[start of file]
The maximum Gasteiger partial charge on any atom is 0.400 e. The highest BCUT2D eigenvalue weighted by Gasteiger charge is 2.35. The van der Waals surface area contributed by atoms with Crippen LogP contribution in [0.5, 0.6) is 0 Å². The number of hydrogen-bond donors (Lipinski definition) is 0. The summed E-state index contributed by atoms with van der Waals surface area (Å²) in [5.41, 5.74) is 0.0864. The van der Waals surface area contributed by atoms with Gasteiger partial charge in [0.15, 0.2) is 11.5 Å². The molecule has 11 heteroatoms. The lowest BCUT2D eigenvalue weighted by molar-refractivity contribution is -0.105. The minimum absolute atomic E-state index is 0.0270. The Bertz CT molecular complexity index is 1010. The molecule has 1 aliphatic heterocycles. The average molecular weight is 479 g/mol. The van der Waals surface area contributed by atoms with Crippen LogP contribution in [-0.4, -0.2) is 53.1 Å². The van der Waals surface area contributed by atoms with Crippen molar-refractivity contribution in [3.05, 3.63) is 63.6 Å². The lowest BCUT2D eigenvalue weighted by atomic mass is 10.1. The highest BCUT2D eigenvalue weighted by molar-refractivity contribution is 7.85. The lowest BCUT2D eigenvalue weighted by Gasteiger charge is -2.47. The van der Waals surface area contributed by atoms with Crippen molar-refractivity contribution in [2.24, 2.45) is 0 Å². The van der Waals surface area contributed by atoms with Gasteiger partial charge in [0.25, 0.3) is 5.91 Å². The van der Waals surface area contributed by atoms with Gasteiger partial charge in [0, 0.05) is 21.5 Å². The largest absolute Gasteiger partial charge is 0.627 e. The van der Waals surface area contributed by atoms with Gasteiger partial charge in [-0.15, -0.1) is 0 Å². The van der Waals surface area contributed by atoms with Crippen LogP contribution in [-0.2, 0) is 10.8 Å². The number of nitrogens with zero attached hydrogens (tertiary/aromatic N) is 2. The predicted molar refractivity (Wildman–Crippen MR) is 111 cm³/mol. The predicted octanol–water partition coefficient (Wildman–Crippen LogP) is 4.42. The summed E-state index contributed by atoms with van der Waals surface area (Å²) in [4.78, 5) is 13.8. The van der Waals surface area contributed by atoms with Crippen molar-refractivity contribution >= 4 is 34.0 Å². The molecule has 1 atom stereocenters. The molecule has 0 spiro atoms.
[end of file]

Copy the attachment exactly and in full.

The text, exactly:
The maximum Gasteiger partial charge on any atom is 0.400 e. The highest BCUT2D eigenvalue weighted by Gasteiger charge is 2.35. The van der Waals surface area contributed by atoms with Crippen LogP contribution in [0.5, 0.6) is 0 Å². The number of hydrogen-bond donors (Lipinski definition) is 0. The summed E-state index contributed by atoms with van der Waals surface area (Å²) in [5.41, 5.74) is 0.0864. The van der Waals surface area contributed by atoms with Gasteiger partial charge in [0.15, 0.2) is 11.5 Å². The molecule has 11 heteroatoms. The lowest BCUT2D eigenvalue weighted by molar-refractivity contribution is -0.105. The minimum absolute atomic E-state index is 0.0270. The Bertz CT molecular complexity index is 1010. The molecule has 1 aliphatic heterocycles. The average molecular weight is 479 g/mol. The van der Waals surface area contributed by atoms with Crippen LogP contribution in [-0.4, -0.2) is 53.1 Å². The van der Waals surface area contributed by atoms with Crippen molar-refractivity contribution in [3.05, 3.63) is 63.6 Å². The lowest BCUT2D eigenvalue weighted by atomic mass is 10.1. The highest BCUT2D eigenvalue weighted by molar-refractivity contribution is 7.85. The lowest BCUT2D eigenvalue weighted by Gasteiger charge is -2.47. The van der Waals surface area contributed by atoms with Crippen molar-refractivity contribution in [2.24, 2.45) is 0 Å². The van der Waals surface area contributed by atoms with Gasteiger partial charge in [0.25, 0.3) is 5.91 Å². The van der Waals surface area contributed by atoms with Gasteiger partial charge in [0, 0.05) is 21.5 Å². The largest absolute Gasteiger partial charge is 0.627 e. The van der Waals surface area contributed by atoms with Gasteiger partial charge in [-0.15, -0.1) is 0 Å². The van der Waals surface area contributed by atoms with Crippen LogP contribution in [-0.2, 0) is 10.8 Å². The number of nitrogens with zero attached hydrogens (tertiary/aromatic N) is 2. The predicted molar refractivity (Wildman–Crippen MR) is 111 cm³/mol. The predicted octanol–water partition coefficient (Wildman–Crippen LogP) is 4.42. The summed E-state index contributed by atoms with van der Waals surface area (Å²) in [4.78, 5) is 13.8. The van der Waals surface area contributed by atoms with Crippen molar-refractivity contribution >= 4 is 34.0 Å². The molecule has 1 atom stereocenters. The molecule has 0 spiro atoms.